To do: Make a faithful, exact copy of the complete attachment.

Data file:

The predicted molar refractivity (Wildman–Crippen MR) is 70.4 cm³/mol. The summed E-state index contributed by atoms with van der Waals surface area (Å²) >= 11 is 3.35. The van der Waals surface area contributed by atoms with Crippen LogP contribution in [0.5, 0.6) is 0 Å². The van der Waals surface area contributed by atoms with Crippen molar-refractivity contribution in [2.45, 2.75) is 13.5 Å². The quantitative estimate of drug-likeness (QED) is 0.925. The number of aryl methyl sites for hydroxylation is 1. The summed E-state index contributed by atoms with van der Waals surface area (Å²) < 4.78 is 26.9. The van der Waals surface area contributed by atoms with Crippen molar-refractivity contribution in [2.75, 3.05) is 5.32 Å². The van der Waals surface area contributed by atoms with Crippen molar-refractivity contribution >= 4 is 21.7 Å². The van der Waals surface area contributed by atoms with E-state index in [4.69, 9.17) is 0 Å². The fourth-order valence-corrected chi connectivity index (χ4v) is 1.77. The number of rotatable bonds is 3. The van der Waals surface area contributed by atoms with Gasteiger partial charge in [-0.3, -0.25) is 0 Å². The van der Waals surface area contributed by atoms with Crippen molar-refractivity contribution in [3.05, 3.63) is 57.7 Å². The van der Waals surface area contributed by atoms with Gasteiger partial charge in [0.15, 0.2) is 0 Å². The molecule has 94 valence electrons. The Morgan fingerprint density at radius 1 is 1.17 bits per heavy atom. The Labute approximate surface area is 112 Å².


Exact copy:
The predicted molar refractivity (Wildman–Crippen MR) is 70.4 cm³/mol. The summed E-state index contributed by atoms with van der Waals surface area (Å²) >= 11 is 3.35. The van der Waals surface area contributed by atoms with Crippen LogP contribution in [0.5, 0.6) is 0 Å². The van der Waals surface area contributed by atoms with Crippen molar-refractivity contribution in [2.45, 2.75) is 13.5 Å². The quantitative estimate of drug-likeness (QED) is 0.925. The number of aryl methyl sites for hydroxylation is 1. The summed E-state index contributed by atoms with van der Waals surface area (Å²) < 4.78 is 26.9. The van der Waals surface area contributed by atoms with Crippen molar-refractivity contribution in [2.75, 3.05) is 5.32 Å². The van der Waals surface area contributed by atoms with Crippen molar-refractivity contribution >= 4 is 21.7 Å². The van der Waals surface area contributed by atoms with E-state index in [4.69, 9.17) is 0 Å². The fourth-order valence-corrected chi connectivity index (χ4v) is 1.77. The number of rotatable bonds is 3. The van der Waals surface area contributed by atoms with Gasteiger partial charge in [-0.3, -0.25) is 0 Å². The van der Waals surface area contributed by atoms with Crippen molar-refractivity contribution in [3.05, 3.63) is 57.7 Å². The van der Waals surface area contributed by atoms with Gasteiger partial charge in [0.15, 0.2) is 0 Å². The molecule has 94 valence electrons. The Morgan fingerprint density at radius 1 is 1.17 bits per heavy atom. The Labute approximate surface area is 112 Å².